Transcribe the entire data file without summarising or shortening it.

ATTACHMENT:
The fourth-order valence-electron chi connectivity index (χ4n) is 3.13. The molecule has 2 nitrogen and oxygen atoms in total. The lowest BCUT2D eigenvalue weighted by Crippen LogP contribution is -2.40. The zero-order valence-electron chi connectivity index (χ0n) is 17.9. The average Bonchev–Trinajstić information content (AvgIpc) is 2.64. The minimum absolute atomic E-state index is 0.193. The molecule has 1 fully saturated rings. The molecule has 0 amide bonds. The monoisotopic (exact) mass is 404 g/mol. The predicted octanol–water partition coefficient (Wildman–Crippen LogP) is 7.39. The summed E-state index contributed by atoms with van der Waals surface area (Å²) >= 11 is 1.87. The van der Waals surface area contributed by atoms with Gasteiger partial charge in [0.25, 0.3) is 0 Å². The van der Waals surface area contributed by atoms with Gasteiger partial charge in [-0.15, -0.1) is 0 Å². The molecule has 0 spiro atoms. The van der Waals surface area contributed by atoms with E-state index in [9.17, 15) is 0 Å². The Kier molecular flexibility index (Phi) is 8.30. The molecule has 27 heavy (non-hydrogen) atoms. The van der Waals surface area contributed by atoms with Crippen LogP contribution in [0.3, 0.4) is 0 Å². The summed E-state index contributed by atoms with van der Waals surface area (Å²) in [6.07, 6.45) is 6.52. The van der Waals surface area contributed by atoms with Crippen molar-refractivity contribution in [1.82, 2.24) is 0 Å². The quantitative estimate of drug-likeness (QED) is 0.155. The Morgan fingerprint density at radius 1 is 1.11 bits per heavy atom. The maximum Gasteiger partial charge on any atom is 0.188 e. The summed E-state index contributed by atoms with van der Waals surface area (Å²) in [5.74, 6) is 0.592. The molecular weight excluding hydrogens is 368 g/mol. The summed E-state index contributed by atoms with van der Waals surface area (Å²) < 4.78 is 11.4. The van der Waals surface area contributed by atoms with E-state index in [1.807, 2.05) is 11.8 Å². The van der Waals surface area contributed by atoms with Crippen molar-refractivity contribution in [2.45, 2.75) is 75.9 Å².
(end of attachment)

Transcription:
The fourth-order valence-electron chi connectivity index (χ4n) is 3.13. The molecule has 2 nitrogen and oxygen atoms in total. The lowest BCUT2D eigenvalue weighted by Crippen LogP contribution is -2.40. The zero-order valence-electron chi connectivity index (χ0n) is 17.9. The average Bonchev–Trinajstić information content (AvgIpc) is 2.64. The minimum absolute atomic E-state index is 0.193. The molecule has 1 fully saturated rings. The molecule has 0 amide bonds. The monoisotopic (exact) mass is 404 g/mol. The predicted octanol–water partition coefficient (Wildman–Crippen LogP) is 7.39. The summed E-state index contributed by atoms with van der Waals surface area (Å²) >= 11 is 1.87. The van der Waals surface area contributed by atoms with Gasteiger partial charge in [0.25, 0.3) is 0 Å². The van der Waals surface area contributed by atoms with Gasteiger partial charge in [-0.15, -0.1) is 0 Å². The molecule has 0 spiro atoms. The van der Waals surface area contributed by atoms with E-state index in [9.17, 15) is 0 Å². The Kier molecular flexibility index (Phi) is 8.30. The molecule has 27 heavy (non-hydrogen) atoms. The van der Waals surface area contributed by atoms with Crippen LogP contribution in [0.3, 0.4) is 0 Å². The summed E-state index contributed by atoms with van der Waals surface area (Å²) in [6.07, 6.45) is 6.52. The van der Waals surface area contributed by atoms with Crippen molar-refractivity contribution in [1.82, 2.24) is 0 Å². The quantitative estimate of drug-likeness (QED) is 0.155. The Morgan fingerprint density at radius 1 is 1.11 bits per heavy atom. The maximum Gasteiger partial charge on any atom is 0.188 e. The summed E-state index contributed by atoms with van der Waals surface area (Å²) in [5.74, 6) is 0.592. The molecular weight excluding hydrogens is 368 g/mol. The summed E-state index contributed by atoms with van der Waals surface area (Å²) < 4.78 is 11.4. The van der Waals surface area contributed by atoms with E-state index in [1.807, 2.05) is 11.8 Å². The van der Waals surface area contributed by atoms with Crippen molar-refractivity contribution in [2.45, 2.75) is 75.9 Å².